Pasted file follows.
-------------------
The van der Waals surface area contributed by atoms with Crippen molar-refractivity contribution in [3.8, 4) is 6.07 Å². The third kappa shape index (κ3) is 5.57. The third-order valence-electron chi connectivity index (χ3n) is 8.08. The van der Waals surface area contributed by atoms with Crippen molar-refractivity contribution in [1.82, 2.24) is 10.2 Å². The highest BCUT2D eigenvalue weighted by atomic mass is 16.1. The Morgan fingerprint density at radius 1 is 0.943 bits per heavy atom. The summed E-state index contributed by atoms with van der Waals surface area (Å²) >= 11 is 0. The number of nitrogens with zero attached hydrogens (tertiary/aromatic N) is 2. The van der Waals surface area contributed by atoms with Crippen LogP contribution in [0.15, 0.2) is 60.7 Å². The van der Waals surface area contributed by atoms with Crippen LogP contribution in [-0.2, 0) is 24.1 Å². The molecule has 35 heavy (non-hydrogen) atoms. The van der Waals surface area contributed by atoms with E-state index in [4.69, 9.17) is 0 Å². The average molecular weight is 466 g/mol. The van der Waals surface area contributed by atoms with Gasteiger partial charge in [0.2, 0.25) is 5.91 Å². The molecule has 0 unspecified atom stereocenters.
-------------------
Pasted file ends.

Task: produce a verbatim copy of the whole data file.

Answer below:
The van der Waals surface area contributed by atoms with Crippen molar-refractivity contribution in [3.8, 4) is 6.07 Å². The third kappa shape index (κ3) is 5.57. The third-order valence-electron chi connectivity index (χ3n) is 8.08. The van der Waals surface area contributed by atoms with Crippen molar-refractivity contribution in [1.82, 2.24) is 10.2 Å². The highest BCUT2D eigenvalue weighted by atomic mass is 16.1. The Morgan fingerprint density at radius 1 is 0.943 bits per heavy atom. The summed E-state index contributed by atoms with van der Waals surface area (Å²) >= 11 is 0. The number of nitrogens with zero attached hydrogens (tertiary/aromatic N) is 2. The van der Waals surface area contributed by atoms with Crippen LogP contribution in [0.15, 0.2) is 60.7 Å². The van der Waals surface area contributed by atoms with Crippen LogP contribution in [-0.2, 0) is 24.1 Å². The molecule has 35 heavy (non-hydrogen) atoms. The van der Waals surface area contributed by atoms with E-state index in [4.69, 9.17) is 0 Å². The average molecular weight is 466 g/mol. The van der Waals surface area contributed by atoms with Gasteiger partial charge in [0.2, 0.25) is 5.91 Å². The molecule has 0 unspecified atom stereocenters.